The election is seen as the most important in France for decades with two diametrically opposed views of Europe and France's place in the world at stake.
The National Front's Le Pen would close borders and quit the euro currency, while independent Macron, who has never held elected office, wants closer European cooperation and an open economy. The candidates of France's two mainstream parties were both eliminated in the first round on April 23.
According to an Elabe poll for BFM TV and L'Express, Macron will get 62 percent of the votes in the second round compared to 38 percent for Le Pen, an increase of three points for the centrist candidate compared to his projected score in the last Elabe poll.
The showing is Macron's best in a voting survey by a major polling organisation since nine other candidates were eliminated in the first round on April 23.
The survey was carried out after a rancorous final televised debate between the two contenders on Wednesday, which Macron was seen by French viewers as having won, according to two polls.
Macron's strong showing in the debate and another poll this week that showed his En Marche! (Onwards!) political movement was likely to emerge as the biggest party in the June legislative elections as well have lifted the mood among investors who had worried about the upheaval a Le Pen victory could cause.
On Thursday, the premium investors demand to hold French bonds over German ones reached its narrowest point in six months, reflecting perceptions that Le Pen had missed her last chance to unseat Macron.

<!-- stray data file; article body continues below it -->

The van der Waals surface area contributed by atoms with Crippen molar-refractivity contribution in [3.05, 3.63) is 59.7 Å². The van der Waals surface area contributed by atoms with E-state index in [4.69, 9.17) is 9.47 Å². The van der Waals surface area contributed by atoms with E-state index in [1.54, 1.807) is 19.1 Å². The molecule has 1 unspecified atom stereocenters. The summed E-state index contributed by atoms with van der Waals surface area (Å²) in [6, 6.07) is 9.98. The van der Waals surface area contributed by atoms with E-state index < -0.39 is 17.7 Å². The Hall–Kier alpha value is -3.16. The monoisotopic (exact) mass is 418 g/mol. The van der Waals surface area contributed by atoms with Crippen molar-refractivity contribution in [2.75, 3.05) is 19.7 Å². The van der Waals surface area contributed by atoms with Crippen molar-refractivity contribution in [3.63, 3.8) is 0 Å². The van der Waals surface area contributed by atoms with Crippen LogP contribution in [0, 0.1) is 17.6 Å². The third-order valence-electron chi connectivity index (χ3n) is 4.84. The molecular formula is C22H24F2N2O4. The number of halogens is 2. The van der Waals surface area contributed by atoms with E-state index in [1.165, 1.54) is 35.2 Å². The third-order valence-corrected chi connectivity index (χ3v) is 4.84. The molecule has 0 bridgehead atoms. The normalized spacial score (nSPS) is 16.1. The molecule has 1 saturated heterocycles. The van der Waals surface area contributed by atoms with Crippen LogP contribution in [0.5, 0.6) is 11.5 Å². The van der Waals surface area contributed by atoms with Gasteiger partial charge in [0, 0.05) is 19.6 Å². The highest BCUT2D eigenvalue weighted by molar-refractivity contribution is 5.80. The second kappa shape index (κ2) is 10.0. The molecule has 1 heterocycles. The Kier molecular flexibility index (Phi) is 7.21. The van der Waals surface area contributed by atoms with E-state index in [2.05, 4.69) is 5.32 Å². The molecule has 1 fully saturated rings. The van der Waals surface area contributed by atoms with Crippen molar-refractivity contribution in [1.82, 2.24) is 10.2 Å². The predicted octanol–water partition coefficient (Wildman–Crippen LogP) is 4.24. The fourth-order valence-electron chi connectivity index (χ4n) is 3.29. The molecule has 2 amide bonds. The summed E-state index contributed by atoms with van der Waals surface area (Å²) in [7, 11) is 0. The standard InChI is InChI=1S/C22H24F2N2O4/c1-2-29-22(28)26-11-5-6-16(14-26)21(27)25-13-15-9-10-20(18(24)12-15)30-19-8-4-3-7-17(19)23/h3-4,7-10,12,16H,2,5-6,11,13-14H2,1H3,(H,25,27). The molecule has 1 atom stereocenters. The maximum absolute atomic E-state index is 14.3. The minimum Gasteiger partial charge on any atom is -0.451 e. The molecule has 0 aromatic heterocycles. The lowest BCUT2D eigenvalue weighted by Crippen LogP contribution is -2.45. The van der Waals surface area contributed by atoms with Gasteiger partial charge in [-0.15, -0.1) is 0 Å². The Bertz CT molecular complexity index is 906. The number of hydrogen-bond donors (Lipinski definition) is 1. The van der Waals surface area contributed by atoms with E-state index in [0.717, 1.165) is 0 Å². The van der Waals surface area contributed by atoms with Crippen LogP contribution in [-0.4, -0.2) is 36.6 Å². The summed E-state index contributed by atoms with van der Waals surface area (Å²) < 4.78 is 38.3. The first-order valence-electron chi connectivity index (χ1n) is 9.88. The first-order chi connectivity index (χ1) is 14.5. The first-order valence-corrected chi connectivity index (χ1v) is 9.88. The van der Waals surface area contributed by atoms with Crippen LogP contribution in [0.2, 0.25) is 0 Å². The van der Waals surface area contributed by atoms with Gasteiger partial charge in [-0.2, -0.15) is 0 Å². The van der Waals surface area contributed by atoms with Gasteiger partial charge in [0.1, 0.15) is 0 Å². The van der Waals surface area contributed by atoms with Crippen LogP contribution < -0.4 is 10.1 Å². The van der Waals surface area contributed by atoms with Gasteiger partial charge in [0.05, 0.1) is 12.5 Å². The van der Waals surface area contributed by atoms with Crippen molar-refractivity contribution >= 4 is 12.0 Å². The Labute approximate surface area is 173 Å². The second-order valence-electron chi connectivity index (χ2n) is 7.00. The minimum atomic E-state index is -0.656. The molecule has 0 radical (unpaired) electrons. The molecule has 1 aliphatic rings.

The anti-immigration, anti-EU Le Pen was not giving up.
"The choices of Mr. Macron are choices which would lead to the end of our country as we know it, the end by being submerged by migration, which he will not oppose given his submission to the policy of Mrs (German Chancellor Angela) Merkel, the choice of the social devastation of deregulation, of ultra-flexibility which will mean war by everybody against everybody else."
"I think that we can win."
A separate poll on Friday by Odoxa said a quarter of the French electorate was likely to abstain in Sunday's vote, many of them left-wing voters disappointed after their candidates missed reaching the runoff.
The projected abstention rate would be the second-highest for a presidential election runoff since 1965, underscoring the disillusionment of many voters at the choice they now face.
The turnout for the first round of the election was close to 78 percent, according to the interior ministry.
The poll for Franceinfo radio showed 69 percent of abstaining voters will do so reluctantly, refusing to choose between Macron and Le Pen. Many voted for the more leftist candidates eliminated in the first round.
(Except for the headline, this story has not been edited by NDTV staff and is published from a syndicated feed.)
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